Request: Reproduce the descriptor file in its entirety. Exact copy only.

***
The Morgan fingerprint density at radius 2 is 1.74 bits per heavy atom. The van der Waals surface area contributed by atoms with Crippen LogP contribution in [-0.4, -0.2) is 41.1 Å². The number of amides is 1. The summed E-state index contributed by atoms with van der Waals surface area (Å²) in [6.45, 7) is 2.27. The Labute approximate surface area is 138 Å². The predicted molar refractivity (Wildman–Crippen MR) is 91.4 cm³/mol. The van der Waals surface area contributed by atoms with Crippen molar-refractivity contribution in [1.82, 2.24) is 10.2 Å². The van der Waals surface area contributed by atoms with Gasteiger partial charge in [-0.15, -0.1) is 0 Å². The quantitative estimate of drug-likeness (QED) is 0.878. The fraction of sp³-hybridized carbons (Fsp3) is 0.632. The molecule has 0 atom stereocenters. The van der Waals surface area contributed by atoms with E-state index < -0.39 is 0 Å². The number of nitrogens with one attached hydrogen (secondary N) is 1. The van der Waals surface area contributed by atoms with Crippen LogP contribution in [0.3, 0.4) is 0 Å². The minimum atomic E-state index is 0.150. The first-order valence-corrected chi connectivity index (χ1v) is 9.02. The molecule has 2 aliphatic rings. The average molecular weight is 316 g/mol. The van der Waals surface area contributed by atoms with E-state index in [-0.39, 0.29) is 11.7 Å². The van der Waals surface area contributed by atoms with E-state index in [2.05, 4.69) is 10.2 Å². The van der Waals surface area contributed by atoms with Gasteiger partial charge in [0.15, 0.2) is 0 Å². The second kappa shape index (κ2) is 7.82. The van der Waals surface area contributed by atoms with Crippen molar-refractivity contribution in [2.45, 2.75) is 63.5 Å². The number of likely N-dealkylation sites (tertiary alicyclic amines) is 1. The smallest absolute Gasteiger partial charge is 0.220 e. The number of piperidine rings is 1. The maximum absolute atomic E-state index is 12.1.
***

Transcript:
The Morgan fingerprint density at radius 2 is 1.74 bits per heavy atom. The van der Waals surface area contributed by atoms with Crippen LogP contribution in [-0.4, -0.2) is 41.1 Å². The number of amides is 1. The summed E-state index contributed by atoms with van der Waals surface area (Å²) in [6.45, 7) is 2.27. The Labute approximate surface area is 138 Å². The predicted molar refractivity (Wildman–Crippen MR) is 91.4 cm³/mol. The van der Waals surface area contributed by atoms with Crippen molar-refractivity contribution in [1.82, 2.24) is 10.2 Å². The van der Waals surface area contributed by atoms with Gasteiger partial charge in [-0.15, -0.1) is 0 Å². The quantitative estimate of drug-likeness (QED) is 0.878. The fraction of sp³-hybridized carbons (Fsp3) is 0.632. The molecule has 0 atom stereocenters. The van der Waals surface area contributed by atoms with E-state index < -0.39 is 0 Å². The number of nitrogens with one attached hydrogen (secondary N) is 1. The van der Waals surface area contributed by atoms with Crippen LogP contribution in [0.3, 0.4) is 0 Å². The minimum atomic E-state index is 0.150. The first-order valence-corrected chi connectivity index (χ1v) is 9.02. The molecule has 2 aliphatic rings. The average molecular weight is 316 g/mol. The van der Waals surface area contributed by atoms with E-state index in [-0.39, 0.29) is 11.7 Å². The van der Waals surface area contributed by atoms with E-state index in [2.05, 4.69) is 10.2 Å². The van der Waals surface area contributed by atoms with Gasteiger partial charge in [0.15, 0.2) is 0 Å². The second kappa shape index (κ2) is 7.82. The van der Waals surface area contributed by atoms with Crippen molar-refractivity contribution in [2.45, 2.75) is 63.5 Å². The number of likely N-dealkylation sites (tertiary alicyclic amines) is 1. The smallest absolute Gasteiger partial charge is 0.220 e. The number of piperidine rings is 1. The maximum absolute atomic E-state index is 12.1.